filed under: economics of trails
A Travel Cost Method Study – Technical Report
As a compliment to the Arizona State Parks 2020 Trails Plan, this study estimates the economic value of non-motorized and motorized trail use to Arizona residents using the travel cost method.
Outdoor recreation supports the quality of life and health of individuals, communities, and local economies. Trail access for non-motorized and motorized recreation enriches the lives of community residents and visitors, providing an outlet for exercise, outdoor recreation, and transportation. The inherent value and enjoyment derived from outdoor recreation is not directly monetized, for example, through consumer spending or property values, yet it is the driver behind the outdoor recreation economy. The economic value that individuals place on amenities like trails can be measured in terms of consumer surplus. Consumer surplus is a monetary measure of how well-off individuals are as a result of consuming or using a particular good, service, or resource. In other words, it estimates the value of a good based on the benefits that individuals derive from using the good, service, or resource. For goods that are not bought and sold in markets, such as natural amenities, the value of a particular resource can be estimated indirectly using what is known as the travel cost method. In this method, benefits of an amenity are estimated based on how much individuals spend in time and money to travel to enjoy a particular amenity.
Estimating the economic value associated with use of natural resources and amenities is important in understanding how society is impacted by changes in the quality of or access to those resources. It can help to guide public policy and investments by informing our understanding of the benefits and costs of different actions affecting natural resources and amenities valued by the public.
As a compliment to the Arizona State Parks 2020 Trails Plan, this study estimates the economic value of non-motorized and motorized trail use to Arizona residents using the travel cost method. Trail use includes use of trails managed by Arizona State Parks, the National Park Service, the U.S. Forest Service, the Bureau of Land Management, and other land management agencies for both non-motorized and motorized uses. Non-motorized uses include walking, hiking, mountain biking, and horseback riding/equestrian use, among others. Motorized trail uses include dirt biking, ATV, UTV, side-by-side, and four wheeling, among others. In addition to the economic value of trail use in Arizona to in-state residents, we also estimate total annual trail use for both non-motorized and motorized recreation, presenting the results in an origin-destination matrix that captures the estimated flow of in-state travel between counties for non-motorized and motorized trail recreation. Finally, we examine the importance of trail amenities to Arizona residents in their decisions of where to live and where to travel for leisure, both with important implications for community development.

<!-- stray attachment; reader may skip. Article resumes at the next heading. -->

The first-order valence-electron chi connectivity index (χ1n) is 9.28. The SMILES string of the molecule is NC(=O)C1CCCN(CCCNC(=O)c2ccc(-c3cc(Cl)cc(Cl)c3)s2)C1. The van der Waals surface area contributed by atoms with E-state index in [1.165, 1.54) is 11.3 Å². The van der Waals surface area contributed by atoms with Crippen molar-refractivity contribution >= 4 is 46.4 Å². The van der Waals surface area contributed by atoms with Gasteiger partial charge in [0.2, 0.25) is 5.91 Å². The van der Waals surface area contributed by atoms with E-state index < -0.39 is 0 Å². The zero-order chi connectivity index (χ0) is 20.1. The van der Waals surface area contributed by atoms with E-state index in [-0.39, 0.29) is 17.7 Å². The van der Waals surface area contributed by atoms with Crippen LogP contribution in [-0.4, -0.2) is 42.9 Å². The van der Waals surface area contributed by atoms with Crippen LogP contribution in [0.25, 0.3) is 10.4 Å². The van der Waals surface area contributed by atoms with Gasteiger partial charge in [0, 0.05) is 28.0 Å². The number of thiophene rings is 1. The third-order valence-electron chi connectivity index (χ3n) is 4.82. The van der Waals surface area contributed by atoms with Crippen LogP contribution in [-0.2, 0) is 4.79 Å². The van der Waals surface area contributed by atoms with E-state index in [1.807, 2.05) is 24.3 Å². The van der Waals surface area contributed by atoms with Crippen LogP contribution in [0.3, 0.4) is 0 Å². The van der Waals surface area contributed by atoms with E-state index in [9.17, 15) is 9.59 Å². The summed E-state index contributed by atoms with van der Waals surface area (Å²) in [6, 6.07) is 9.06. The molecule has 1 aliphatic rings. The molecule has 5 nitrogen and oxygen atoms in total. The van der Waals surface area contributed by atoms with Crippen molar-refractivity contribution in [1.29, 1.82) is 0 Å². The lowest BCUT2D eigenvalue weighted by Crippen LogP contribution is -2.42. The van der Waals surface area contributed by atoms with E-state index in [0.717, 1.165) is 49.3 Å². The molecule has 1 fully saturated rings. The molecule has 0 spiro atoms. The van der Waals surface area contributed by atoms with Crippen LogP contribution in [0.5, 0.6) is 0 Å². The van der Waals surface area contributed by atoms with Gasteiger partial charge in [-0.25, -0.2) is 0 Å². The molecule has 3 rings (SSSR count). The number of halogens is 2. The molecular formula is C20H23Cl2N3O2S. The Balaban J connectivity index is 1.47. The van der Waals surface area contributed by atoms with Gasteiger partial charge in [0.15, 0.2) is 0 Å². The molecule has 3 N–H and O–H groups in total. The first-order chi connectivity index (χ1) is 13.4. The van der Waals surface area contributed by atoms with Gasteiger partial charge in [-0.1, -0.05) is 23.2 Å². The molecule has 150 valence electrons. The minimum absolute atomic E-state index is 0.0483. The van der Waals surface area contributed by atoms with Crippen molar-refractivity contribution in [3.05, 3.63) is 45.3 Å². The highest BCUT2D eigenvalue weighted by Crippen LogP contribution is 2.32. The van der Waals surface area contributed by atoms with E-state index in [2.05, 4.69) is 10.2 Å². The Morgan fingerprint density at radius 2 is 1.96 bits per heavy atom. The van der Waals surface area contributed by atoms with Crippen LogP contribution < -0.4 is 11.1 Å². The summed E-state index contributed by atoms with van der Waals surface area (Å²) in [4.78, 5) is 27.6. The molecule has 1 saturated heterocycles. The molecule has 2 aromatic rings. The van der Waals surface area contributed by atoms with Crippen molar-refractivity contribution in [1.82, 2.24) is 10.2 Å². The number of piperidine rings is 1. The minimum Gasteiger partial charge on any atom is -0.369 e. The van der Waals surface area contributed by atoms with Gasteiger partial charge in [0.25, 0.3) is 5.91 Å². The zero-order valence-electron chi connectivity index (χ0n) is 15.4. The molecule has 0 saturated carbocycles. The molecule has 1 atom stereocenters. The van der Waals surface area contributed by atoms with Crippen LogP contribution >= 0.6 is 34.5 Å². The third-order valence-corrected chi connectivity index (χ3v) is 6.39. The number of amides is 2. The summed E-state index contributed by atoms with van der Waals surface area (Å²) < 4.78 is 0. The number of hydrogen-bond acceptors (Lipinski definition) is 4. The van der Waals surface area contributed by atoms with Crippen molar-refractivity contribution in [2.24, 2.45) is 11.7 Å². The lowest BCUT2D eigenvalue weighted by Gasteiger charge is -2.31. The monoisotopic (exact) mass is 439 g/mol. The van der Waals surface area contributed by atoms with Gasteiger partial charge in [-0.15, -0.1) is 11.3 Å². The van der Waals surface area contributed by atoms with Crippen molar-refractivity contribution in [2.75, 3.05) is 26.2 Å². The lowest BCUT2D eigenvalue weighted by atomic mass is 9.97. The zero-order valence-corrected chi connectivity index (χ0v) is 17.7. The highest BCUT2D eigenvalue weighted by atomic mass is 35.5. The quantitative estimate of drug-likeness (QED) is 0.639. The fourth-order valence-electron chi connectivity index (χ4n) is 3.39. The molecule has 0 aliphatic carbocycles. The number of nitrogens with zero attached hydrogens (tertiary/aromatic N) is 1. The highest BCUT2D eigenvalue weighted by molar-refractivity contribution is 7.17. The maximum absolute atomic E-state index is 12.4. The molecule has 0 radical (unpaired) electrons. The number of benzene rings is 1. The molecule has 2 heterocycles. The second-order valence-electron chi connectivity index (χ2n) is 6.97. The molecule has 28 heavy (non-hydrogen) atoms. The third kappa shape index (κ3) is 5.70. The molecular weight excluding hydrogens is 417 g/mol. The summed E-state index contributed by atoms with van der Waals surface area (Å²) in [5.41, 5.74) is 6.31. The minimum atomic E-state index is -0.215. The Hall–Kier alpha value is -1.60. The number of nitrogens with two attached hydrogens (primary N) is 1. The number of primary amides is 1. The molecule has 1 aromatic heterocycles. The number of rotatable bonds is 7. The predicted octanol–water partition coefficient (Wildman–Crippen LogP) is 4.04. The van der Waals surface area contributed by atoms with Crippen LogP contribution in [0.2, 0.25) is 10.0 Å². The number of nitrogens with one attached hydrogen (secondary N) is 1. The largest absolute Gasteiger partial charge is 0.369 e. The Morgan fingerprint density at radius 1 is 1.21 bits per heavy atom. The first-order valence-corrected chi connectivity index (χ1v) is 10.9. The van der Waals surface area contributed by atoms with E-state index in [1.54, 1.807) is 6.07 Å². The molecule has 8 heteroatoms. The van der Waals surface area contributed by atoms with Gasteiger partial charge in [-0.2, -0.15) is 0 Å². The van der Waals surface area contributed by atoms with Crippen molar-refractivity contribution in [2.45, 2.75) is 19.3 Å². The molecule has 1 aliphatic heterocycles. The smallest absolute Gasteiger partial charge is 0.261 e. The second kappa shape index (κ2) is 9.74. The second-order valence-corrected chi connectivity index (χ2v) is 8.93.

Published March 2020
Public Lands and the Continental Divide Trail Study
The primary goal of this study was to understand who uses the Continental Divide Trail (CDT), how they use it, their preferences, and the economic impact of the CDT in the region. Additional data were also collected regarding protecting public lands and using the Continental Divide Trail in Colorado.
2022 CDT Small Business Survey
From August to December 2021, the Continental Divide Trail Coalition surveyed 136 small business owners in 38 communities located along the Continental Divide Trail to learn more about how the Continental Divide Trail impacts their businesses, the local economy, and their support for public lands.
Everything you need to know about the positive impact of trails on health, environment, economics, and more.
2022 CDT Small Business Survey
As a connector of landscapes, communities, and cultures, the Continental Divide National Scenic Trail (CDT) provides a setting for community members, decision makers, conservationists, outdoor enthusiasts, and everyone connected to the lands and waters of the Divide, to come together to discuss how to steward the vital natural, cultural, and historic resources found across its entirety. With this report, the Continental Divide Trail Coalition hopes to highlight the role of the cooperative stewardship model in the management of the CDT, what we accomplished in 2021, and what we are looking forward to in 2022.